“Everyone saw that first big jump from year one to year two, and the following year they saw a 13-19 percent increase,” he said. “We’re kind of following that trend. We’ve had some small decreases, and our increases are only between 14 and 20 percent. Lately, we’re breaking that trend by jumping up as much as 26 percent. It’s fair to say we’re following the trends of other cities but also potentially jumping ahead in years five and six.”
The Oxnard 311 system handles 20 different service request types, including illegal dumping, graffiti, abandoned vehicles, overgrown landscape, general questions, potholes, litter, sidewalk repair, trash and recycling services, water waste and leaks, animal safety, street lights that are out, the Assessment District, street signs, homeless encampment, general and signal issues related to traffic, street markings, curb and gutter repair, and tech support.
“Over the past couple of years, the top four have been the same each year,” Shaffer said. “Illegal dumping is always our number one request type, and we’ve had over the first 5.5 years, 35,577 requests submitted. That accounts for 37 percent of all requests. Followed by that, we have graffiti with 21,913 requests or 22.8 percent of all request types. Then we have abandoned vehicles, 10,368 requests, or 10.8 percent. Then we have overgrown landscape coming in at 4.6 percent of all requests.”
He said with illegal dumping, large items are being dropped off at the side of the road or in the alleys.
“That includes couches, refrigerators, cabinets, televisions, and large bulky items which sometimes require specialized equipment to come and it into the back of a truck.
“With illegal dumping, in the first 5.5 years, we’ve processed 35,577 requests,” he said. “The requests per year somewhat follow what you see in the overall request trends. There is a huge jump from year one to two, followed by smaller jumps between years two and three and years three and four. In year five again, there’s that kind of huge jump from 6.556 all the way up to 8,616 requests. In the first half of year six, we’ve already processed over 6,000 requests. If trends continue at the same rate, we’re going to see a huge increase for year six, with a total of close to 12,000 requests.”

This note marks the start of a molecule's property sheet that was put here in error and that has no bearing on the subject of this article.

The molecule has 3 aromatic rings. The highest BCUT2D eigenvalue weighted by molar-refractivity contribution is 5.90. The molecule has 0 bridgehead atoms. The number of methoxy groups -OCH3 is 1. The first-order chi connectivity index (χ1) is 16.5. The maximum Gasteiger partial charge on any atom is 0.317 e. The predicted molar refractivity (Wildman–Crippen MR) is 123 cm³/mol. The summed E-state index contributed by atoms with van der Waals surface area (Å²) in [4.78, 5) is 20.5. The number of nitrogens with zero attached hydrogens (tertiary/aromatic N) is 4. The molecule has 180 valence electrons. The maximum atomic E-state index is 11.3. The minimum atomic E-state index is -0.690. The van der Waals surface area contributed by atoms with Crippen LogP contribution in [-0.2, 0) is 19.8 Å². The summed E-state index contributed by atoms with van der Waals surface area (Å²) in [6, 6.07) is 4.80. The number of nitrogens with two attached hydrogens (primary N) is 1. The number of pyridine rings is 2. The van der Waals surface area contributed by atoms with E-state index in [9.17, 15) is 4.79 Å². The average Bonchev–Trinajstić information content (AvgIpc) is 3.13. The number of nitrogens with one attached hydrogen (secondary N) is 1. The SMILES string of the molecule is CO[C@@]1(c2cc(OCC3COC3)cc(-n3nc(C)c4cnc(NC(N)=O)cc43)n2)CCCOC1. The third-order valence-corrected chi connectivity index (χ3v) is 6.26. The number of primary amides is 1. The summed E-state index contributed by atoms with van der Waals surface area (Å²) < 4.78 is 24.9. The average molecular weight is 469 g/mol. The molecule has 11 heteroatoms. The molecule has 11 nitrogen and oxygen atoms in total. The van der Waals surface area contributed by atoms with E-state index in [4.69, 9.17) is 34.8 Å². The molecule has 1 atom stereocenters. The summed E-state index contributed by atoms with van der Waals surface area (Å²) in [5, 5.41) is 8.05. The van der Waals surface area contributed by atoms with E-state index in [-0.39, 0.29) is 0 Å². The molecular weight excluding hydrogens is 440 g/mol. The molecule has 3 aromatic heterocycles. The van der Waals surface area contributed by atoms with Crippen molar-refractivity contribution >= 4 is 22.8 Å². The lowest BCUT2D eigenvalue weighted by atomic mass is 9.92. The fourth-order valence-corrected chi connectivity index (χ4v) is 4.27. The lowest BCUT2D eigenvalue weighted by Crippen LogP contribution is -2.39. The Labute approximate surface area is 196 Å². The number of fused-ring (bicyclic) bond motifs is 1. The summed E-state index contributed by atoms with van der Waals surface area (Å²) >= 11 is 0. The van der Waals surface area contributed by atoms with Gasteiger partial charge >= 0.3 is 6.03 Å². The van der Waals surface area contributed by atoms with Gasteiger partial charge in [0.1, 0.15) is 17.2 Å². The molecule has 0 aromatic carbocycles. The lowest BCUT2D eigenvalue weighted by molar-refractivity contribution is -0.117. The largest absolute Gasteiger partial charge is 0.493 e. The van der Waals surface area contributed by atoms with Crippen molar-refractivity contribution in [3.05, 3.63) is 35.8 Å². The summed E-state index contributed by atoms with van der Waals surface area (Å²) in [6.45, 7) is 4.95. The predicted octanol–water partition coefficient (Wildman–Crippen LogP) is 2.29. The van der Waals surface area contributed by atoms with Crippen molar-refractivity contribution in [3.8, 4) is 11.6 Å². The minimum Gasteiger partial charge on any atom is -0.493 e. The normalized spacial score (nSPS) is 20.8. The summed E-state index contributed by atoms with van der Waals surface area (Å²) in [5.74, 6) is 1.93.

He said when the Oxnard 311 system was created, each department with a request type looked at the request and figured out how many days it would take to complete the request.
“A day is a working day; we don’t include weekends,” he said. “For illegal dumping, we thought we thought we could achieve this is three days. In the 5.5 years, the average has been 4.2 days.”
The city has stepped up its service, and it’s completing service requests involving illegal dumping in less than a day, 0.8 days.
Shaffer said there have been 21,913 graffiti removal requests in the first 5.5 years.
“During my lunch break, when I go for a walk, if I see graffiti, I’ll use the 311 App and submit a request,” he said. “A lot of times, by the time I finish my walking loop, and I’m coming back to the office, the request will already be completed, and the graffiti will be removed. It’s incredible service. You can see that it’s each year, it’s growing more and more. It’s almost looking like a staircase: year one, 1,840 requests. Big jump to year two with 2,971, and each year we keep seeing this steady increase all the way to year five with 5,555 requests. If the trends continue from the first half of year six, we could be seen very similar to year five request numbers.”
He said the graffiti team has done a great job overall 5.5 years.
“They’ve always been under their goal of three days, with an average of 1.9 days to complete requests,” he said. “Even when staff was reduced, I believe in years three and four; we still were able to stay under that goal of three days.”
This story will continue on January 21.
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Friday, January 14, 2022